The insulating plastic material as used for the tubular member 2 may consist of polystyrene, ethyl cellulose, nylon, polyethylene, methylmethacrylate or any other suitable high polymer which is inert to the chemical and electrochemical reactions of the cell. The conductive plastic material used for the end cups 3 and 4 may consist of any one of the plastic materials mentioned before which have been made conductive by the admixture of powdered graphite, conductive metal compounds or metallic powder. The metal to be used must be such as not to set up local action with the electrolyte or to form electric couples which would interfere with the function of the cell. It may thus be necessary to use different metals for different parts of the container,

depending on their position relative to the internal elements of the cell. In the cell illustrated in the drawing, for instance, the plastic material of the end cup 3, which makes contact with the cathode of the cell, may be loaded with graphite, nickel or iron while the plastic material used for the end cup 4, which is in contact with the zinc foil of the anode, may preferably'be loaded with copper, tin or silver.

The amount of conductive material to be mixed with the plastic material depends on the nature of both the conductive and the plastic material. Generally, it may be stated that adequate results can be obtained by mixing between 40 and percent graphite powder or between to percent metallic powder into any of the above-mentioned plastic materials.

While there has been described what, at present, is considered preferred embodiments of the inventive idea it will be understood by those skilled in the art that various changes, modifications and adaptations may be made therein without departing from the invention and it is therefore aimed in the appended claim to cover all such changes and modifications as fall within the spirit and scope of the present invention.

I claim:

In an hermetically sealed primary alkaline dry cell of the zinc-mercuric oxide type, an airtight assembly including a cell container of plastic dielectric material, a zinc-anode structure, a depolarizing cathode, a barrier between anode and cathode, and an immobilized body of an aqueous alkaline metal hydroxide electrolyte, said cell container consisting of a central tubular portion of non-conductive plastic material, an anodic end section of plastic material made electrically conductive by the admixture of zinc powder and 15 a cathodic end section of plastic material made graphite powder.


REFERENCES CITED The following references are of record in thg file of this patent:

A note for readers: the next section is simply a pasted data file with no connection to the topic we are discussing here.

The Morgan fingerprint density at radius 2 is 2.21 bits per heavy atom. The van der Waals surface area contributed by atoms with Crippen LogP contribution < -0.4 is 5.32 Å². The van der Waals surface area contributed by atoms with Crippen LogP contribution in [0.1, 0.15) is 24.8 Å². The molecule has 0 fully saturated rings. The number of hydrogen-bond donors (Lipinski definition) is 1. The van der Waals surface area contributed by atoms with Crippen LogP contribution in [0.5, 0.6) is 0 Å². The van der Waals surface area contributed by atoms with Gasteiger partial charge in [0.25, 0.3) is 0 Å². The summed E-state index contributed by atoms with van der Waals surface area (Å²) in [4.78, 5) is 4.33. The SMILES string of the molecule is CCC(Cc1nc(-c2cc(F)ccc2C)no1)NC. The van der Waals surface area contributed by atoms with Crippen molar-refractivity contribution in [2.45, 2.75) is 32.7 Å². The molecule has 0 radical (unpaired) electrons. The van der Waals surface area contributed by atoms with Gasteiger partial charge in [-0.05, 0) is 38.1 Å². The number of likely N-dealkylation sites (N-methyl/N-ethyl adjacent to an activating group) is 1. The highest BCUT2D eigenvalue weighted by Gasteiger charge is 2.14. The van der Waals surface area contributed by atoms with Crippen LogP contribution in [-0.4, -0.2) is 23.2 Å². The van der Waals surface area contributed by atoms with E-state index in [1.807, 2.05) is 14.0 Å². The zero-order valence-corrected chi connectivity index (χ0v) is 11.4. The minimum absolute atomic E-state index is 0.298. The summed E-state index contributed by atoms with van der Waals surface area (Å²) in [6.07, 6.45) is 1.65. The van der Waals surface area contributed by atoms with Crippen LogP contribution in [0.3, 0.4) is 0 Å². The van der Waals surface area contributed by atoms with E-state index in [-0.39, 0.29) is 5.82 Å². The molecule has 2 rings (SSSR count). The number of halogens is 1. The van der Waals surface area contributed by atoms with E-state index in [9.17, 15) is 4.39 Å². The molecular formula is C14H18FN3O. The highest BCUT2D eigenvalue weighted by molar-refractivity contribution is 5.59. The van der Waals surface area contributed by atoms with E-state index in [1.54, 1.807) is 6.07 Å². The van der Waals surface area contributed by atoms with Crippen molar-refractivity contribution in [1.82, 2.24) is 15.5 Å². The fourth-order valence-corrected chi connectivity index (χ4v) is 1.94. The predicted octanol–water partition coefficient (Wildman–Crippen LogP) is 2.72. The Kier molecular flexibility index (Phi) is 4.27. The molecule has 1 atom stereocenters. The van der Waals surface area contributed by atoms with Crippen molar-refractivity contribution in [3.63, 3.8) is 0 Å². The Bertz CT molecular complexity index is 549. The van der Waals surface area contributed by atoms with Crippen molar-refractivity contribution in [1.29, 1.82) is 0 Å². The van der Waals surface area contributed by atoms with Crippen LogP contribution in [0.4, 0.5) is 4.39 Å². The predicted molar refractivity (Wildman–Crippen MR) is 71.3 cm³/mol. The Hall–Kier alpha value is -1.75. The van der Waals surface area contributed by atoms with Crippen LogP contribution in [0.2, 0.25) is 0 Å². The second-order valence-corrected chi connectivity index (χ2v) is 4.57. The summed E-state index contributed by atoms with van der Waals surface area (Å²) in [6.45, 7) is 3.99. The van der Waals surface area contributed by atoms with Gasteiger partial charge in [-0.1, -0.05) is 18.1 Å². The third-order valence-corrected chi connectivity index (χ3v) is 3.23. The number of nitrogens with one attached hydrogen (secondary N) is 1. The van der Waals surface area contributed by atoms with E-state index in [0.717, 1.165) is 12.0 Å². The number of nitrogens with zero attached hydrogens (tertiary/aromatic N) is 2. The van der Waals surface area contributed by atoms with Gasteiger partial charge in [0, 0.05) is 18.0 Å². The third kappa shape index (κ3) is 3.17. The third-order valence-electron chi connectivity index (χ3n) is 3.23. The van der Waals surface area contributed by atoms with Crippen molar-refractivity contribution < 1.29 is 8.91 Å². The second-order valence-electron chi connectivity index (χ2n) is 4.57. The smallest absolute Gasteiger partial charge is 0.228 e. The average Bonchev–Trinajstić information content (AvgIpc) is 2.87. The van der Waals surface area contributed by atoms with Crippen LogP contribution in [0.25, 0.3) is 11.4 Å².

UNITED STATES PATENTS 10 Number Name Date 1,837,361 Ford Dec. 22, 1931 2,536,696 Ruben Jan. 2, 1951 FOREIGN'PATENTS Number Country Date 1,273 Great Britain Jan. 11, 1884

Patent Citations
Cited PatentFiling datePublication dateApplicantTitle
US1837361 *Feb 9, 1928Dec 22, 1931Ford BrucePrimary electric battery
US2536696 *Nov 28, 1945Jan 2, 1951Ruben SamuelPrimary cell
GB188401273A * Title not available
Referenced by
Citing PatentFiling datePublication dateApplicantTitle
US2625575 *Jul 20, 1951Jan 13, 1953Grenville B EllisDry battery cell
US2684397 *Nov 15, 1951Jul 20, 1954Myron A ColerBattery and method of making same
US2802985 *May 21, 1954Aug 13, 1957Christensen Alton OFrequency shift measuring system
US2825748 *Jul 19, 1954Mar 4, 1958Myron A ColerContainers and related devices
US2826626 *Nov 4, 1954Mar 11, 1958Burgess Battery CoElectric battery
US2859268 *May 4, 1955Nov 4, 1958Fischbach AdolphZinc electrode for primary batteries
US2922832 *Nov 30, 1956Jan 26, 1960Myron A ColerBattery end cap and method of making same
US4023079 *Nov 15, 1973May 10, 1977Standard Oil CompanyGraphite-elastomer sandwich as impervious connector for an electrical capacitor
US4254192 *Nov 23, 1979Mar 3, 1981The International Nickel Company, Inc.Primary galvanic cell
DE1195378B *Jul 19, 1954Jun 24, 1965Myron A Coler FaGalvanisches Primaerelement
WO1987001515A1 *Aug 27, 1986Mar 12, 1987Duracell International Inc.Alkaline cell container having interior conductive coating
U.S. Classification429/167, 429/178, 429/94, 361/536, 429/169
International ClassificationH01M6/10, H01M2/30, H01M2/02, H01M6/06
Cooperative ClassificationY02E60/12, H01M2/0227, H01M6/06, H01M6/103, H01M2/30
European ClassificationH01M2/02B7D2, H01M6/10B, H01M6/06, H01M2/30